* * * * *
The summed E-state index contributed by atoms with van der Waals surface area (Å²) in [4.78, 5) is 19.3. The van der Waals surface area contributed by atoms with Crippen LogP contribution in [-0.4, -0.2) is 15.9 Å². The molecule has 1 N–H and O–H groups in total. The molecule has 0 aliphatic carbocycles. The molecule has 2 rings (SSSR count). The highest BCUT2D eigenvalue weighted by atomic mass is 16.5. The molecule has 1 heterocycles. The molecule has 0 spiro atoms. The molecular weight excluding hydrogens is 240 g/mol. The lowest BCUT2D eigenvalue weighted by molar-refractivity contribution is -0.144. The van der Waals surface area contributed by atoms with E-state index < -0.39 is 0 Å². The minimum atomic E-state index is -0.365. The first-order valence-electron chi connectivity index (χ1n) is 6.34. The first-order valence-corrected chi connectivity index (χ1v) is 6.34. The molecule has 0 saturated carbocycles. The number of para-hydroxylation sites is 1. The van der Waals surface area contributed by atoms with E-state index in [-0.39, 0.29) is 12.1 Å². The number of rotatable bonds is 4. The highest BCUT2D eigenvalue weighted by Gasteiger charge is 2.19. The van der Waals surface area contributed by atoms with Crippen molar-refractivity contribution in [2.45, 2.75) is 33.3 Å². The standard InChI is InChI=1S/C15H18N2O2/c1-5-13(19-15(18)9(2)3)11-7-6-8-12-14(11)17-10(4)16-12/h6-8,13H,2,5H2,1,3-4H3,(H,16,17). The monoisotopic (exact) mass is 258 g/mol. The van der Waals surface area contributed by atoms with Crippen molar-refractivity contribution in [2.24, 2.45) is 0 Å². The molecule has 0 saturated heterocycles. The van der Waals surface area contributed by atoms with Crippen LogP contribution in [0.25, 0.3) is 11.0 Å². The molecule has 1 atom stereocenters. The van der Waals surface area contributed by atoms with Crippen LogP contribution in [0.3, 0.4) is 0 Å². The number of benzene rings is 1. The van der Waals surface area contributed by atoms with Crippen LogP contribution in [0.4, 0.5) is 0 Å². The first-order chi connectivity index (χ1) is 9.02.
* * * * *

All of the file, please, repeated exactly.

The summed E-state index contributed by atoms with van der Waals surface area (Å²) in [4.78, 5) is 19.3. The van der Waals surface area contributed by atoms with Crippen LogP contribution in [-0.4, -0.2) is 15.9 Å². The molecule has 1 N–H and O–H groups in total. The molecule has 0 aliphatic carbocycles. The molecule has 2 rings (SSSR count). The highest BCUT2D eigenvalue weighted by atomic mass is 16.5. The molecule has 1 heterocycles. The molecule has 0 spiro atoms. The molecular weight excluding hydrogens is 240 g/mol. The lowest BCUT2D eigenvalue weighted by molar-refractivity contribution is -0.144. The van der Waals surface area contributed by atoms with E-state index < -0.39 is 0 Å². The minimum atomic E-state index is -0.365. The first-order valence-electron chi connectivity index (χ1n) is 6.34. The first-order valence-corrected chi connectivity index (χ1v) is 6.34. The molecule has 0 saturated carbocycles. The number of para-hydroxylation sites is 1. The van der Waals surface area contributed by atoms with E-state index in [-0.39, 0.29) is 12.1 Å². The number of rotatable bonds is 4. The highest BCUT2D eigenvalue weighted by Gasteiger charge is 2.19. The van der Waals surface area contributed by atoms with Crippen molar-refractivity contribution in [2.45, 2.75) is 33.3 Å². The standard InChI is InChI=1S/C15H18N2O2/c1-5-13(19-15(18)9(2)3)11-7-6-8-12-14(11)17-10(4)16-12/h6-8,13H,2,5H2,1,3-4H3,(H,16,17). The monoisotopic (exact) mass is 258 g/mol. The van der Waals surface area contributed by atoms with Crippen molar-refractivity contribution in [2.24, 2.45) is 0 Å². The molecule has 0 saturated heterocycles. The van der Waals surface area contributed by atoms with Crippen LogP contribution in [0.25, 0.3) is 11.0 Å². The molecule has 1 atom stereocenters. The van der Waals surface area contributed by atoms with Crippen LogP contribution in [0.3, 0.4) is 0 Å². The number of benzene rings is 1. The van der Waals surface area contributed by atoms with Crippen LogP contribution in [0.4, 0.5) is 0 Å². The first-order chi connectivity index (χ1) is 9.02.